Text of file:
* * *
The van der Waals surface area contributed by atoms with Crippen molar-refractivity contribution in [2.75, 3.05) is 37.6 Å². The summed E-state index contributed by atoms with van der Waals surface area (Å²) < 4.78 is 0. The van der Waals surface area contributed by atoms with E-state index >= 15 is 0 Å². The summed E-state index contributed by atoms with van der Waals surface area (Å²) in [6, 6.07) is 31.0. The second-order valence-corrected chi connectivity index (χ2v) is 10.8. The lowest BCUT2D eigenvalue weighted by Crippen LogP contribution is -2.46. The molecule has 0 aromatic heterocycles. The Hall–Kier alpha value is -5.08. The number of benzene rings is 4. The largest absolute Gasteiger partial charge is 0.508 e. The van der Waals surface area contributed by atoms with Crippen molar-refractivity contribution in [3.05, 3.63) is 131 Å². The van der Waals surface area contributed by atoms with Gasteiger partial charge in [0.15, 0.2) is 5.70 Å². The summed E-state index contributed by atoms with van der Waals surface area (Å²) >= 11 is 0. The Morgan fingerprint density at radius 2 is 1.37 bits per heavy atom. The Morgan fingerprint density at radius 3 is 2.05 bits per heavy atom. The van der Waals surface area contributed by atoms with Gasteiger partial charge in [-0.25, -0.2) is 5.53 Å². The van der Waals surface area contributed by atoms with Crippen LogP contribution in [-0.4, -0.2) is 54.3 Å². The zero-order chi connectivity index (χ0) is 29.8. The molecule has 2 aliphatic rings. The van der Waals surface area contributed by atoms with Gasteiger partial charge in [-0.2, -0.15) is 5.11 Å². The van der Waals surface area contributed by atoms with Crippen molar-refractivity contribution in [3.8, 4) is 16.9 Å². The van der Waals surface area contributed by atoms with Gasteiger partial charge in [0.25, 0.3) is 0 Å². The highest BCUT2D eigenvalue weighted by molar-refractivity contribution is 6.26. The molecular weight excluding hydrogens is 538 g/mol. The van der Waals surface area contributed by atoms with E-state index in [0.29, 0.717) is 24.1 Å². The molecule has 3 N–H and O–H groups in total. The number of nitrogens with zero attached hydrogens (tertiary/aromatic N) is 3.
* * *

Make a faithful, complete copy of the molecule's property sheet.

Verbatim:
The van der Waals surface area contributed by atoms with Crippen molar-refractivity contribution in [2.75, 3.05) is 37.6 Å². The summed E-state index contributed by atoms with van der Waals surface area (Å²) < 4.78 is 0. The van der Waals surface area contributed by atoms with E-state index >= 15 is 0 Å². The summed E-state index contributed by atoms with van der Waals surface area (Å²) in [6, 6.07) is 31.0. The second-order valence-corrected chi connectivity index (χ2v) is 10.8. The lowest BCUT2D eigenvalue weighted by Crippen LogP contribution is -2.46. The molecule has 0 aromatic heterocycles. The Hall–Kier alpha value is -5.08. The number of benzene rings is 4. The largest absolute Gasteiger partial charge is 0.508 e. The van der Waals surface area contributed by atoms with Crippen molar-refractivity contribution in [3.05, 3.63) is 131 Å². The van der Waals surface area contributed by atoms with Gasteiger partial charge in [0.15, 0.2) is 5.70 Å². The summed E-state index contributed by atoms with van der Waals surface area (Å²) >= 11 is 0. The Morgan fingerprint density at radius 2 is 1.37 bits per heavy atom. The Morgan fingerprint density at radius 3 is 2.05 bits per heavy atom. The van der Waals surface area contributed by atoms with Gasteiger partial charge in [-0.25, -0.2) is 5.53 Å². The van der Waals surface area contributed by atoms with Crippen LogP contribution in [-0.4, -0.2) is 54.3 Å². The zero-order chi connectivity index (χ0) is 29.8. The molecule has 2 aliphatic rings. The van der Waals surface area contributed by atoms with Gasteiger partial charge in [-0.2, -0.15) is 5.11 Å². The van der Waals surface area contributed by atoms with Crippen molar-refractivity contribution in [3.8, 4) is 16.9 Å². The van der Waals surface area contributed by atoms with Gasteiger partial charge in [0.25, 0.3) is 0 Å². The highest BCUT2D eigenvalue weighted by molar-refractivity contribution is 6.26. The molecular weight excluding hydrogens is 538 g/mol. The van der Waals surface area contributed by atoms with E-state index in [0.29, 0.717) is 24.1 Å². The molecule has 3 N–H and O–H groups in total. The number of nitrogens with zero attached hydrogens (tertiary/aromatic N) is 3.